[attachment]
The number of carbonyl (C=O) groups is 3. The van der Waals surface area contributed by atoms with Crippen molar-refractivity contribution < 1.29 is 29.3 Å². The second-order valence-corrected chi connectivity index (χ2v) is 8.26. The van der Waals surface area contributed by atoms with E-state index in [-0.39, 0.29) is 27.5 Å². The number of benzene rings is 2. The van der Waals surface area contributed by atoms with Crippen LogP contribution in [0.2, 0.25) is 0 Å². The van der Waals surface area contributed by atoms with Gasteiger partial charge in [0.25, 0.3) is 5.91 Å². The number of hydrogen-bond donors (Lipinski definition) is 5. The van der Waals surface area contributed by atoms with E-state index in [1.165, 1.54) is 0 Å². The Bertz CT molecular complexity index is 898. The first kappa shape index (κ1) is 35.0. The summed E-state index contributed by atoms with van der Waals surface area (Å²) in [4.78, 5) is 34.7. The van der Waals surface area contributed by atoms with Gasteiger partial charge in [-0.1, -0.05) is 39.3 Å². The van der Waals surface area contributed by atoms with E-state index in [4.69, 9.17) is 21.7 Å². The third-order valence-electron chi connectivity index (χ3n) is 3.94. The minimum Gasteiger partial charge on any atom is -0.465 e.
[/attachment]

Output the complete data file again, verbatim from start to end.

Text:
The number of carbonyl (C=O) groups is 3. The van der Waals surface area contributed by atoms with Crippen molar-refractivity contribution < 1.29 is 29.3 Å². The second-order valence-corrected chi connectivity index (χ2v) is 8.26. The van der Waals surface area contributed by atoms with E-state index in [-0.39, 0.29) is 27.5 Å². The number of benzene rings is 2. The van der Waals surface area contributed by atoms with Crippen LogP contribution in [0.2, 0.25) is 0 Å². The van der Waals surface area contributed by atoms with Gasteiger partial charge in [0.25, 0.3) is 5.91 Å². The number of hydrogen-bond donors (Lipinski definition) is 5. The van der Waals surface area contributed by atoms with E-state index in [1.165, 1.54) is 0 Å². The Bertz CT molecular complexity index is 898. The first kappa shape index (κ1) is 35.0. The summed E-state index contributed by atoms with van der Waals surface area (Å²) in [4.78, 5) is 34.7. The van der Waals surface area contributed by atoms with Gasteiger partial charge in [-0.1, -0.05) is 39.3 Å². The van der Waals surface area contributed by atoms with E-state index in [4.69, 9.17) is 21.7 Å². The third-order valence-electron chi connectivity index (χ3n) is 3.94. The minimum Gasteiger partial charge on any atom is -0.465 e.